Two weeks ago Trev and I visited Kerstin's Chocolates for a chocolate tasting, it was a perfect date night. The tasting started at about 7 and when we showed up a few minutes early the small shop was already packed with people eagerly anticipating the chocolate.
The tasting was hosted by Nina, who did a fabulous job of explaining chocolate. First we learned about the history of chocolate. Next she explained the differences between the varieties of cacao trees (Criollo is the best) then she explained the process of making chocolate: fermentation, roasting, grinding the beans and separating the cocoa solids from the cocoa butter, conching and tempering.
Nina was quick to state that she was a chocolate snob, she explained that she sees chocolate as a luxury item and that the chocolate bars we pick up at the corner store are a far cry from what chocolate should be. After listening to her explain the differences in quality and the production processes used by artisan chocolate-makers versus mass-production, I'm beginning to see her point.
Next we moved on to the much anticipated chocolate tasting portion. All of the chocolates we tasted were single location/variety chocolates, so that we could learn to taste the differences in flavour. For example, Nina told us that the farther south the beans are grown, the more earthy the flavour. We started off with the darkest chocolate and worked our way towards milk chocolate. After tasting the darker and more complex chocolates the milk chocolates seemed so sweet! (but I still love them too)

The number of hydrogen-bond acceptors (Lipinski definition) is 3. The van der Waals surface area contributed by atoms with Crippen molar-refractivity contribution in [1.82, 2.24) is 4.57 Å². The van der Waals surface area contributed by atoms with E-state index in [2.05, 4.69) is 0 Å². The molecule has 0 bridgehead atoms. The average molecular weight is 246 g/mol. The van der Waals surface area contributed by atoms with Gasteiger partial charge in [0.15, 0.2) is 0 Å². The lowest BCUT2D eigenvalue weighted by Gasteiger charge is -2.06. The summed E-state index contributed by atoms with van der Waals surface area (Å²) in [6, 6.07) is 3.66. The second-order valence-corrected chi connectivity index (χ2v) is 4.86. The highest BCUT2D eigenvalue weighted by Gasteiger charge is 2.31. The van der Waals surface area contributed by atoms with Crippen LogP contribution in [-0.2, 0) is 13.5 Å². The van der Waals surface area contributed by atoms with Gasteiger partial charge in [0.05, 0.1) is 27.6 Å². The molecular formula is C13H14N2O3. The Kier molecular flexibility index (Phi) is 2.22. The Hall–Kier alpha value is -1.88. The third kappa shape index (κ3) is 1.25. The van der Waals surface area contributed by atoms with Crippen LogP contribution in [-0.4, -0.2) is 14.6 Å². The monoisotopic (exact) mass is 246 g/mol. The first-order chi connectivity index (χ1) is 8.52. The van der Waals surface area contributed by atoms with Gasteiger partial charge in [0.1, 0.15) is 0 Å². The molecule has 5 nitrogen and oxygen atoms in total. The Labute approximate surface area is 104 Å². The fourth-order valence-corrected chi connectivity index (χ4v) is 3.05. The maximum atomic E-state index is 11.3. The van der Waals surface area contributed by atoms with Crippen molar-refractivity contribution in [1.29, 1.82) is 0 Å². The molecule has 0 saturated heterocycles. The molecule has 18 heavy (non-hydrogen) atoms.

The chocolate tasting process goes like this:
How does the chocolate sound when you break a piece off? Properly tempered chocolate should make a nice, crisp 'snap' sound. What does the chocolate look like? Glossy and shiny or hazy and streaked? How does the chocolate feel as it melts between your fingers? Smooth or gritty? How does the chocolate smell as it melts? It shouldn't smell too much like vanilla (a disguise for bad chocolate). Next you take a little nibble and chew it a few times before pressing it to your palate then breathing through your mouth for a moment. Again, pay attention to the texture as it melts in your mouth. Try to distinguish the flavours...some of the examples we were given were cooked pudding, floral, herbal, barnyard, metallic, citrus or carmelized. Similar to wine tasting - it's amazing that the same chocolate beans can bring so many different flavour profiles!
After our tasting was over we spent some time browsing in the shop. They carry a wide variety of artisan chocolate bars, books and baking supplies. They also carry their own chocolate line: Chocophilia, including a variety of bars, Drinking Chocolate and Cocoa Nib Caviar (definitely on my wish list for my next visit). We got to take a bundle of six Chocophilia bars home with us, so far my favourite is Omega Lime, with flax and lime zest. We also brought home a variety of other bars to sample. Oh, you can order from Kerstin's online too!